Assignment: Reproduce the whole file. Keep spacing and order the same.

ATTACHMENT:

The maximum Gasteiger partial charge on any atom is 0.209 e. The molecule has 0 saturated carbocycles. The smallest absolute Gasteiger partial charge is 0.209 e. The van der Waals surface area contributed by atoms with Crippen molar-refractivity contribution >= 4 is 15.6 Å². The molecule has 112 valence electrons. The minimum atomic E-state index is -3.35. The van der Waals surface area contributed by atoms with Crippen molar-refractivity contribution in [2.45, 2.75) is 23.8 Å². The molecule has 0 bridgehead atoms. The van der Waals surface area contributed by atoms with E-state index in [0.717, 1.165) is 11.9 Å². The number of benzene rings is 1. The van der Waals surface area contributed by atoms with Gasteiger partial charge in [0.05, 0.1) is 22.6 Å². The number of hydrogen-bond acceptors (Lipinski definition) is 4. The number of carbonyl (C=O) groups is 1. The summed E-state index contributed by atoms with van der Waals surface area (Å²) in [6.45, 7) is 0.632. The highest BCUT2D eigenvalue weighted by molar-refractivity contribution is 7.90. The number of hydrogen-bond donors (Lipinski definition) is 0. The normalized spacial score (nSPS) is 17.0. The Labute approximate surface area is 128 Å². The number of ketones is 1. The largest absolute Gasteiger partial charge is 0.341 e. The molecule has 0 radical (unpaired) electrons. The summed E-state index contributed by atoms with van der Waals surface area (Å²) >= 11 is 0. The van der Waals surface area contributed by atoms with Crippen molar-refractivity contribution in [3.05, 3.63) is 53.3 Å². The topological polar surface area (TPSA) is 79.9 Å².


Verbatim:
The maximum Gasteiger partial charge on any atom is 0.209 e. The molecule has 0 saturated carbocycles. The smallest absolute Gasteiger partial charge is 0.209 e. The van der Waals surface area contributed by atoms with Crippen molar-refractivity contribution >= 4 is 15.6 Å². The molecule has 112 valence electrons. The minimum atomic E-state index is -3.35. The van der Waals surface area contributed by atoms with Crippen molar-refractivity contribution in [2.45, 2.75) is 23.8 Å². The molecule has 0 bridgehead atoms. The van der Waals surface area contributed by atoms with E-state index in [0.717, 1.165) is 11.9 Å². The number of benzene rings is 1. The van der Waals surface area contributed by atoms with Gasteiger partial charge in [0.05, 0.1) is 22.6 Å². The number of hydrogen-bond acceptors (Lipinski definition) is 4. The number of carbonyl (C=O) groups is 1. The summed E-state index contributed by atoms with van der Waals surface area (Å²) in [6.45, 7) is 0.632. The highest BCUT2D eigenvalue weighted by molar-refractivity contribution is 7.90. The number of hydrogen-bond donors (Lipinski definition) is 0. The normalized spacial score (nSPS) is 17.0. The Labute approximate surface area is 128 Å². The number of ketones is 1. The largest absolute Gasteiger partial charge is 0.341 e. The molecule has 0 radical (unpaired) electrons. The summed E-state index contributed by atoms with van der Waals surface area (Å²) >= 11 is 0. The van der Waals surface area contributed by atoms with Crippen molar-refractivity contribution in [3.05, 3.63) is 53.3 Å². The topological polar surface area (TPSA) is 79.9 Å².